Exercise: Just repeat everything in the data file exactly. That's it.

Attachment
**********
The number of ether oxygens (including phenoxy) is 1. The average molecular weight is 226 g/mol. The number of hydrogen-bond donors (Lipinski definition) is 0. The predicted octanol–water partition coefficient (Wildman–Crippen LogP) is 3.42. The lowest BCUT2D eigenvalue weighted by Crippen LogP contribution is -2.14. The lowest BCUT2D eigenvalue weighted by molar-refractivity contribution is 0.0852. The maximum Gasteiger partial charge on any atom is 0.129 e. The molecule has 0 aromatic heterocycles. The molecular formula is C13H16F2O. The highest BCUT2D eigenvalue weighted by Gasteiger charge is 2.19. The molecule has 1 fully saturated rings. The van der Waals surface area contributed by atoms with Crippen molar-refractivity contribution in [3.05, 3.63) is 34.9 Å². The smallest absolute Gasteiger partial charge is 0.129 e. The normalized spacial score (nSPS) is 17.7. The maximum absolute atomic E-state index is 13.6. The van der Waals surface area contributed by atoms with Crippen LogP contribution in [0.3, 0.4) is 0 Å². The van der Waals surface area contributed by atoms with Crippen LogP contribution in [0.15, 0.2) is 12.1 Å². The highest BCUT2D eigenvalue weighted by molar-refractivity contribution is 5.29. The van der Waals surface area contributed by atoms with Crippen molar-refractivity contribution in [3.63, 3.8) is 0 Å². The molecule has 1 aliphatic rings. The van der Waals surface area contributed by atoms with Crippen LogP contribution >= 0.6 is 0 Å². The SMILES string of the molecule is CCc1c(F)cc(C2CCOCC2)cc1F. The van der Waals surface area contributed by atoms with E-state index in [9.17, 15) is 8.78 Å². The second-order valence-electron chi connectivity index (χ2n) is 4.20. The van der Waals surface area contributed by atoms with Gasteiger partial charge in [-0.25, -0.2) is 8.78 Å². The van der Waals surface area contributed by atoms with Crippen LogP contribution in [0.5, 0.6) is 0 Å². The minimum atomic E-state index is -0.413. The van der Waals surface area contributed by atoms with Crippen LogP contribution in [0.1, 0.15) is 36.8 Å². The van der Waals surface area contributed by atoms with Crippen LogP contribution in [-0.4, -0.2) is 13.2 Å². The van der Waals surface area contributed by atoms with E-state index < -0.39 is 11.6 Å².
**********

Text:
The number of ether oxygens (including phenoxy) is 1. The average molecular weight is 226 g/mol. The number of hydrogen-bond donors (Lipinski definition) is 0. The predicted octanol–water partition coefficient (Wildman–Crippen LogP) is 3.42. The lowest BCUT2D eigenvalue weighted by Crippen LogP contribution is -2.14. The lowest BCUT2D eigenvalue weighted by molar-refractivity contribution is 0.0852. The maximum Gasteiger partial charge on any atom is 0.129 e. The molecule has 0 aromatic heterocycles. The molecular formula is C13H16F2O. The highest BCUT2D eigenvalue weighted by Gasteiger charge is 2.19. The molecule has 1 fully saturated rings. The van der Waals surface area contributed by atoms with Crippen molar-refractivity contribution in [3.05, 3.63) is 34.9 Å². The smallest absolute Gasteiger partial charge is 0.129 e. The normalized spacial score (nSPS) is 17.7. The maximum absolute atomic E-state index is 13.6. The van der Waals surface area contributed by atoms with Crippen LogP contribution in [0.3, 0.4) is 0 Å². The van der Waals surface area contributed by atoms with Crippen LogP contribution in [0.15, 0.2) is 12.1 Å². The highest BCUT2D eigenvalue weighted by molar-refractivity contribution is 5.29. The van der Waals surface area contributed by atoms with Crippen molar-refractivity contribution in [3.63, 3.8) is 0 Å². The molecule has 1 aliphatic rings. The van der Waals surface area contributed by atoms with Crippen LogP contribution >= 0.6 is 0 Å². The SMILES string of the molecule is CCc1c(F)cc(C2CCOCC2)cc1F. The van der Waals surface area contributed by atoms with E-state index in [9.17, 15) is 8.78 Å². The second-order valence-electron chi connectivity index (χ2n) is 4.20. The van der Waals surface area contributed by atoms with Gasteiger partial charge in [-0.25, -0.2) is 8.78 Å². The van der Waals surface area contributed by atoms with Crippen LogP contribution in [0.5, 0.6) is 0 Å². The minimum atomic E-state index is -0.413. The van der Waals surface area contributed by atoms with Crippen LogP contribution in [0.1, 0.15) is 36.8 Å². The van der Waals surface area contributed by atoms with Crippen LogP contribution in [-0.4, -0.2) is 13.2 Å². The van der Waals surface area contributed by atoms with E-state index < -0.39 is 11.6 Å².